Multipoint Gateway

Learn how to use Orchesto as a multi-point object storage gateway compatible with the Amazon S3 API.


Orchesto is an object storage server that can act as a forward proxy against one or more cloud storage providers. In particular, you can combine any number of buckets from multiple providers in a single namespace.

To deploy storage resources in Orchesto, you begin by making a set of storage regions available through one or more storage backends. This will typically require you to provide Orchesto with security credentials when adding the storage backend.

Once those regions are available to Orchesto, they will be also be indirectly available to AWS S3 compatible clients that connect to Orchesto. Specifically, for each underlying storage region, or backing region, we say that Orchesto provides a corresponding virtual region to clients.

You can then start to work with the available storage resouces by adding buckets, and upload or download objects to them.

Multipoint Gateway

Note that virtual regions do not automatically grant access to buckets in the underlying storage region. When adding a bucket to Orchesto, you have the choice to either create a new bucket, or re-use a existing bucket, in the backing region.

We refer to a bucket available in a virtual region, and its corresponding backing region, as a virtual bucket and backing bucket respectively.

All data uploaded to Orchesto is stored in the native format of the storage provider, ensuring the data lifecycle is not obstructed across storage environments. This allows direct access to the data outside Orchesto, and access to existing data through Orchesto, at the same time.

Starting Orchesto

To enable storage services, you must first start Orchesto. This can be done by executing the application in a terminal, whereby you will see the gateway endpoints and administrative security credential to use when connecting to it. For example:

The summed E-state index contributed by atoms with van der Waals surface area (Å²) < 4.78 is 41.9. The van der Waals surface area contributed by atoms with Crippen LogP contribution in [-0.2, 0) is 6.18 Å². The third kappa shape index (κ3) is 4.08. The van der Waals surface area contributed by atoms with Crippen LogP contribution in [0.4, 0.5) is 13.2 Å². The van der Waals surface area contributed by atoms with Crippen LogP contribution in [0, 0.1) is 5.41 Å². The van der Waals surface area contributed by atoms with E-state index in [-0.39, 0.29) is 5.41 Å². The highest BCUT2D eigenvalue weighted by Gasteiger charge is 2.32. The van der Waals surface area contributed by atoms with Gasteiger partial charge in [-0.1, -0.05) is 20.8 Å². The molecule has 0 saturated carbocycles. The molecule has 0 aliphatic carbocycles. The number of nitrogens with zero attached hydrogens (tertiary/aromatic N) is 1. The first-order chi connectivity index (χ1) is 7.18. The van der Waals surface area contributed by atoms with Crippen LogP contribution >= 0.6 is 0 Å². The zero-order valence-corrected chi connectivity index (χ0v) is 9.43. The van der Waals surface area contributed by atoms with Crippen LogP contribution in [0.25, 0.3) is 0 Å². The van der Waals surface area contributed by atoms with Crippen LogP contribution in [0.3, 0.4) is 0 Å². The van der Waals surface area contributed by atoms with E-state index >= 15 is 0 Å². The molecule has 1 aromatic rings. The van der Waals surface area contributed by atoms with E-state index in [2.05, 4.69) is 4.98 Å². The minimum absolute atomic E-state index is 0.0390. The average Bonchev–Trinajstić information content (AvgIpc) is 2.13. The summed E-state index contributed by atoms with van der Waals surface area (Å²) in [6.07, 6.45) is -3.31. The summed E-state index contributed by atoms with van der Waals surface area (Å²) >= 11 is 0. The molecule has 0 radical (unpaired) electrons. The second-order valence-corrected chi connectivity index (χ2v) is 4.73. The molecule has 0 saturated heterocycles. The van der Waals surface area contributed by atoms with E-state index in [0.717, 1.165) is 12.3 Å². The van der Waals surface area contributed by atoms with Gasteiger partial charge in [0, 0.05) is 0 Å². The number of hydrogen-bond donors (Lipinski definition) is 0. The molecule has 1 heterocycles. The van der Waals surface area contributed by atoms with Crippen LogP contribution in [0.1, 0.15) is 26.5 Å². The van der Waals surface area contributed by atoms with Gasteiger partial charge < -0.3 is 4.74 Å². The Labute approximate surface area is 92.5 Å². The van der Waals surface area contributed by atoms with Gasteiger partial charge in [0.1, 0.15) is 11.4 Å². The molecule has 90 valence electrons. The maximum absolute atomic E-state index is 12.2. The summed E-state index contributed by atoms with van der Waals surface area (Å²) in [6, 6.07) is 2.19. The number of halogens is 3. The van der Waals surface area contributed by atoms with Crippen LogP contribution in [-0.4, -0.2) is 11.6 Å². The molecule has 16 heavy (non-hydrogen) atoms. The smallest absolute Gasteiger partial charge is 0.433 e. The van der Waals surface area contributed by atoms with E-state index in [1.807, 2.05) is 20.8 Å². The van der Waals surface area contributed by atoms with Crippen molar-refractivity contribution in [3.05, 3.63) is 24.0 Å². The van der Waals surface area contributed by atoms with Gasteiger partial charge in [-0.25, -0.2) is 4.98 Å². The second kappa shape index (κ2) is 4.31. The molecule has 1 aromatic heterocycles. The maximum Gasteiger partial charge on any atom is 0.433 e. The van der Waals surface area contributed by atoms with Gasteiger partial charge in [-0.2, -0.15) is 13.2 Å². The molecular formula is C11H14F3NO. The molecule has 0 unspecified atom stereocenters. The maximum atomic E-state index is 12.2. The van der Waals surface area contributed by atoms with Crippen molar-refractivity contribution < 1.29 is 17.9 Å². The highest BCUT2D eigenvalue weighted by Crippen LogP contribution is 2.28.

$ orchesto

Orchesto running and accessible at:

Access Key: SZL1M22877ZQTPB1ZDLE
Secret Key: 9cvPYwaD3J6srQb7Dbbfeg5KTBVf9g9OdwCtcff3

We see that you're not using SSL.
  For more information, see how to setup SSL for Orchesto:

To use Orchesto the first time, you need to explicitly accept the End-User License Agreement (EULA) in one of two ways:

  • set the ACCEPT_EULA environment variable to Y, or
  • use the --accept-eula command line option

This option is not required if you have already accepted the EULA.

When started, there are two ways you can connect to Orchesto:

  • Storage Service - Amazon S3 API compatible object storage
  • Management Console - browser-based user interface to manage Orchesto

The Management Console can be accessed using a web browser to configure and monitor the Orchesto application. To use the Storage Service, you will need a AWS S3 compatible client instead. Either service can be accessed via any of the available endpoints.

Security Credentials

A security credential is provided by way of access keys, consisting of an access key ID and a secret access key. The administrative security credential is unique and can be used to manage Orchesto with admin privileges, that is, without restriction.

With admin privileges, you can create new security credentials with user privileges, also known as user security credentials, to secure your storage environment. The difference across privilege levels is outlined below: